HIPAA Update: Are You Ready?

By Robert Smith, Contributing Editor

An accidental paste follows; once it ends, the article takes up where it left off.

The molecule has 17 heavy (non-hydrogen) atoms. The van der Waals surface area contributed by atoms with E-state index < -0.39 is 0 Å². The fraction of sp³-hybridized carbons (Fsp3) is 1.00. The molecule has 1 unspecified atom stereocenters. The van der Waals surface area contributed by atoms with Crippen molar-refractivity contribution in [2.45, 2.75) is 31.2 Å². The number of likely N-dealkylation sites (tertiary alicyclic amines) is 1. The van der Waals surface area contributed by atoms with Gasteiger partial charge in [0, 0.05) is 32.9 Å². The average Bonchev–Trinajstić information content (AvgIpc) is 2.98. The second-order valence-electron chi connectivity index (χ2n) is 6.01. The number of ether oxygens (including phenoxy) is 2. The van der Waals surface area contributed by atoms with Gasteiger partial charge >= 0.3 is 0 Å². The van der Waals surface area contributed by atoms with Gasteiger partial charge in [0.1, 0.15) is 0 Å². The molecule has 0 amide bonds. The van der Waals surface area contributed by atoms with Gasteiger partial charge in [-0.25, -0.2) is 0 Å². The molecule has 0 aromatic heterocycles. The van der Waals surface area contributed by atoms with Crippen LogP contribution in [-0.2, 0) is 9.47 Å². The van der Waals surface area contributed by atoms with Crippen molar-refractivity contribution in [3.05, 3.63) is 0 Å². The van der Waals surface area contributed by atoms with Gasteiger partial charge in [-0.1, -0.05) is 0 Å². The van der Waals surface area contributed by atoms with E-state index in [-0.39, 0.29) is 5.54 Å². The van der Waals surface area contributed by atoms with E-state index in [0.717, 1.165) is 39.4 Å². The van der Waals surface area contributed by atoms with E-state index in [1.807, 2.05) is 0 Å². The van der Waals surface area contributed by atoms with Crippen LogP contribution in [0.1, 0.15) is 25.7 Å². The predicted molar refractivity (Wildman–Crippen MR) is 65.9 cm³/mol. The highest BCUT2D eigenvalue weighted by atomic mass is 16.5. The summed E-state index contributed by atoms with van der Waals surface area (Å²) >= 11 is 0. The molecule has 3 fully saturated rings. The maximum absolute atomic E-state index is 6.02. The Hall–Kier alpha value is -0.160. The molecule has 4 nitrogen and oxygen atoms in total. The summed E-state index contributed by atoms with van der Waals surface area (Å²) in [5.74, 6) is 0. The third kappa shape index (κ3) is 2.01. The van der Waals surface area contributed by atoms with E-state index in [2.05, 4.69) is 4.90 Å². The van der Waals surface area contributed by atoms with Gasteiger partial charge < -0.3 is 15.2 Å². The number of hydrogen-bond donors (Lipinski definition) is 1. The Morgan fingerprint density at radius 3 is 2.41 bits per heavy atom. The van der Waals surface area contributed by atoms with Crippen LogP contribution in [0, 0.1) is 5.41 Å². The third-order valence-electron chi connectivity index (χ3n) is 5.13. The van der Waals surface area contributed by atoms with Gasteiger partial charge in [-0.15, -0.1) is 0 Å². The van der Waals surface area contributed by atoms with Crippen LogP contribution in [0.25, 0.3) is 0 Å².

It had long been assumed that many medical practices (including podiatric practitioners) were lagging behind in complying with then-forthcoming HIPAA regulations. The actual figures released after the recent October deadline confirm those assumptions. The Centers for Medicare and Medicaid Services (CMS) indicate about 550,000 health care organizations filed for a one-year extension to delay HIPAA compliance. “It had previously been estimated that there were more than 2 million physician practices and other clinical Level 1 entity groups impacted by the law,” according to Dr. David Marcinko, MBA, CFP. “A dismal response to the first major milestone in implementation of electronic transmission standards shows how unprepared many physicians and covered entities are for meeting HIPAA requirements,” continues Dr. Marcinko, CEO of Marcinko Advisors and Associates, partners in the referral exchange and educational portal Medical Business Advisors. “There was such a low turnout (that) everyone’s wondering whether those (other doctors) think they’re compliant or are they still so confused that they don’t know what to do,” says Raymond Posa, founder of R. Francis Associates, a Belmar, N.J.-based medical consultancy. “Everybody’s taking a wait and see attitude. Part of the problem is that, because this was phased in over time, in pieces, practices might think, ‘I don’t have to comply. The whole thing’s not in effect yet.’ And they’re wrong.” The fate of those who did not file is still unclear. “CMS is prohibited by law from accepting any more requests for extensions and has even removed the extension application from its Web site,” notes Dr. Marcinko. “In theory, physicians who did not file for an extension were required to be in compliance with the new standards after Oct. 16, 2002.” Paying The Cost Of Compliance The cost of complying with HIPAA regulations is often cited as a primary reason why many practices have been so reluctant to move forward. “Working with physicians, and in the health care industry as a whole, I’ve found they typically don’t like to spend money on things like this,” says Kevin Beaver, founder and President of Principle Logic, LLC, a security consultancy. “As a result, they are usually a good bit behind the technology curve.” “HIPPA will be so much more costly than realized,” maintains Dr. Marcinko. “Of course, the full cost of this regulation is unknown, but according to several of our private strategic alliance partners, it is expected to exceed the cost of Y2K compliance by fourfold, in the aggregate. This breaks down to about $15,000 to $20,000 the first year, or considerably more than the $1,500 to $3,700 cited by (the Department of Health and Human Services) for each ‘doctor of medicine.’” Marcinko considers this cost to be more than a little ironic, considering the initial goals associated with HIPAA. “One of the primary goals of HIPAA is to reduce the 17 percent administrative cost of healthcare through the standardization of electronic transactions into a single format,” he notes. “The primary goal of HIPAA is not necessarily security, although it certainly is an objective. Not very facetiously, since more than 50 percent of DPM Medicare reimbursement is for toenail debridement, one might conclude that all these security measures are a bit much for the delivered service.” A Brief History On The Origins Of HIPAA With so much controversy swirling around compliance, some might have forgotten how and why HIPAA regulations came about. Initially, the Health Insurance Portability and Accountability Act of 1996 gave Congress until August 1999 to pass comprehensive health privacy legislation. When no such law was passed in the allotted time frame, HIPAA provided the Department of Health and Human Services (HHS) with the authority to draft such rules, in conjunction with recommendations submitted to Congress by the Clinton administration in 1997. “The HIPAA concept is not new, although the act itself became law in 1996,” notes Dr. Marcinko. “The Federal government and HCFA have planned a shift to electronic data interchange (EDI) for more than a decade. How ironic that it is also known as the Healthcare Administration Simplification Act?” Indeed, administrative simplification was one of the primary goals of the legislation, along with insurance portability and fraud enforcement.

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